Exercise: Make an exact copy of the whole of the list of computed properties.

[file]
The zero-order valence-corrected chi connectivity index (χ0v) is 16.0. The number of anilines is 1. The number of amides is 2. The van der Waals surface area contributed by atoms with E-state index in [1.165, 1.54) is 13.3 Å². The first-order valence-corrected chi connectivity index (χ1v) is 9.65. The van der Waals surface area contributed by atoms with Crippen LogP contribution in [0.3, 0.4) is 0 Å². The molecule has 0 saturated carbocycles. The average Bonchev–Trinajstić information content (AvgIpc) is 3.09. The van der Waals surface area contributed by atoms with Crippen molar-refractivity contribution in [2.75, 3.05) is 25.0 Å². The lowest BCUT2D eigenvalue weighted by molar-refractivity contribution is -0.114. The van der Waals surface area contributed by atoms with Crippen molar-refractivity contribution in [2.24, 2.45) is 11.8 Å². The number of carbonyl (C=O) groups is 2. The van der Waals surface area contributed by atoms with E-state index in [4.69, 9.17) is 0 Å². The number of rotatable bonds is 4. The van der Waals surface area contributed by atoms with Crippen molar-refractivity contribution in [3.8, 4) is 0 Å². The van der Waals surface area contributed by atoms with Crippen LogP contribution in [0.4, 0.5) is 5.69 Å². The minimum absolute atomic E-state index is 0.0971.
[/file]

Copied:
The zero-order valence-corrected chi connectivity index (χ0v) is 16.0. The number of anilines is 1. The number of amides is 2. The van der Waals surface area contributed by atoms with E-state index in [1.165, 1.54) is 13.3 Å². The first-order valence-corrected chi connectivity index (χ1v) is 9.65. The van der Waals surface area contributed by atoms with Crippen LogP contribution in [0.3, 0.4) is 0 Å². The molecule has 0 saturated carbocycles. The average Bonchev–Trinajstić information content (AvgIpc) is 3.09. The van der Waals surface area contributed by atoms with Crippen molar-refractivity contribution in [2.75, 3.05) is 25.0 Å². The lowest BCUT2D eigenvalue weighted by molar-refractivity contribution is -0.114. The van der Waals surface area contributed by atoms with Crippen molar-refractivity contribution in [2.24, 2.45) is 11.8 Å². The number of carbonyl (C=O) groups is 2. The van der Waals surface area contributed by atoms with E-state index in [4.69, 9.17) is 0 Å². The number of rotatable bonds is 4. The van der Waals surface area contributed by atoms with Crippen molar-refractivity contribution in [3.8, 4) is 0 Å². The van der Waals surface area contributed by atoms with Crippen LogP contribution in [0.4, 0.5) is 5.69 Å². The minimum absolute atomic E-state index is 0.0971.